Laughing for a good cause

Baldwin hosts comedy fundraiser to help firefighter Michael Dolan


Ask the volunteers in the Baldwin Fire Department to describe firefighter Michael Dolan, and they’ll tell you the 28-year-old is one of the most generous people they know. “Michael is one of the few people I know who would honestly give you the shirt off his back without a question,” said Christopher Abed, First Aid Company captain, “even if he just met you five minutes ago.”

“I would have to agree with that,” Brien Cummings, the Hose Company Four captain, added. “That definitely describes him.”

It was Dolan’s giving spirit that led him to join the department in 2011. “I wanted to give back to the community I’ve lived in my entire life,” he said in an interview.

Last Saturday, it was Baldwin’s turn to give back to Dolan, who has lung cancer.

Several dozen people packed Fire Department headquarters on Saturday for a night of comedy hosted by the Laughter Saves Lives Foundation, a traveling troupe of standup comedians that raises money for first responders in need.  

John Larocchia, a retired New York City firefighter, founded Laughter Saves Lives after the Sept. 11 terrorist attacks. “I lost 19 of my guys on Sept. 11,” Larocchia, of North Bellmore, said in an interview. “And most of them were funny guys . . . so I thought, what better way to remember them than by making people laugh?”

The group does benefit shows for firefighters and police officers, and monthly performances for veterans. With other retired first responders and comedian Maureen Langan, Larocchia, who has been doing standup for about 25 years, kept Baldwinites laughing for about two hours.

The former firefighter heard about Dolan’s story through his son, who met Dolan at a show last year. Larocchia helped the Dolan family before last Saturday’s show by making a car payment for Bobbi Dolan, Michael’s mother.

“He’s been great,” Bobbi said of Larocchia. “I love what he’s doing.”

But the comedian would like to do more for people like Dolan. “We want to get to the point where we can make mortgage payments for people,” he said.

Bobbi, who is a nurse, is a member of First Aid Company; she joined after watching her son in the Fire Department. “I saw his enthusiasm for the job and how much he loved it,” she said. “He really did just want to give back to the community, and that’s just the type of guy Michael is.”

Michael, who works as a design engineer, enjoyed six years with the department before he had to take time off because of his illness.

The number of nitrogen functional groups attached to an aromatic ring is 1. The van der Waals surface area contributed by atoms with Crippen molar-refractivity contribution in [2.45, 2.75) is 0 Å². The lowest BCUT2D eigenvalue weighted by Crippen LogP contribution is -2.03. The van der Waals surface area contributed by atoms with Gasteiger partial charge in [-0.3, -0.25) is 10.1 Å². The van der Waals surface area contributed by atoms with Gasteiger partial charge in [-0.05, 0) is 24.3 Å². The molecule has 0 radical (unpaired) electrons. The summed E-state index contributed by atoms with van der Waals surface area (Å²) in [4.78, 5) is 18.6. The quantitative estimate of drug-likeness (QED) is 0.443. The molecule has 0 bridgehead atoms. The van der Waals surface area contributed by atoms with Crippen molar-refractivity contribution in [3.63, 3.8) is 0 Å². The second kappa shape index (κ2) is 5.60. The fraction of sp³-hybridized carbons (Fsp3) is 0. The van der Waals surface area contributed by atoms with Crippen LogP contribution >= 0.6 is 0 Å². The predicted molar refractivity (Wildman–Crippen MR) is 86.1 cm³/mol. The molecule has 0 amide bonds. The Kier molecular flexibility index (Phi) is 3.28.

“It’s a little more hands-on, technical stuff than just sitting at a desk all day,” he said of firefighting. “It keeps you a little more in the real world.”

Dolan, when asked for a memory of the department that sticks out to him, recalled the time a member spotted a car in the first-floor window of a Grand Avenue business.

“Someone was driving under the influence and they hit a car, and that car got knocked into the window,” Dolan said. “And it was kind of interesting, I looked above and there was a sign for an alcohol rehab clinic. So the irony was great. That was one of my more interesting calls.”

He started having breathing problems last July, and his doctors first thought he was battling pneumonia — but after visiting Northwell-LIJ at the behest of his mother and her co-workers, he was diagnosed with Stage 4 adenocarcinoma lung cancer, a type of cancer that affects non-smokers.

“It was a shock — it was a nightmare,” Dolan said. “I started searching it on WebMD like everyone does.”

He has since been receiving treatment at Northwell-LIJ Hospital, including cutting-edge targeted immunotherapy that has only been around for a few months.

“It’s scary, but it’s a little less scary when you have the best tools,” he said.  

The standup event was not the first time Baldwin has come together for Dolan. Last fall, a fundraiser was held at Kitty O Hara’s, and a GoFundMe page has garnered more than $30,000 in donations.

“It’s been very overwhelming,” Dolan said.

There is no known cure for Stage 4 adenocarcinoma lung cancer, but the Baldwinite said he hopes the treatment he is receiving will allow him to return to work.

“It was fun at first not having to get up in the morning for work,” he said. “But now I just find myself asking people, ‘Hey, do you want to go to the laundromat or something?’”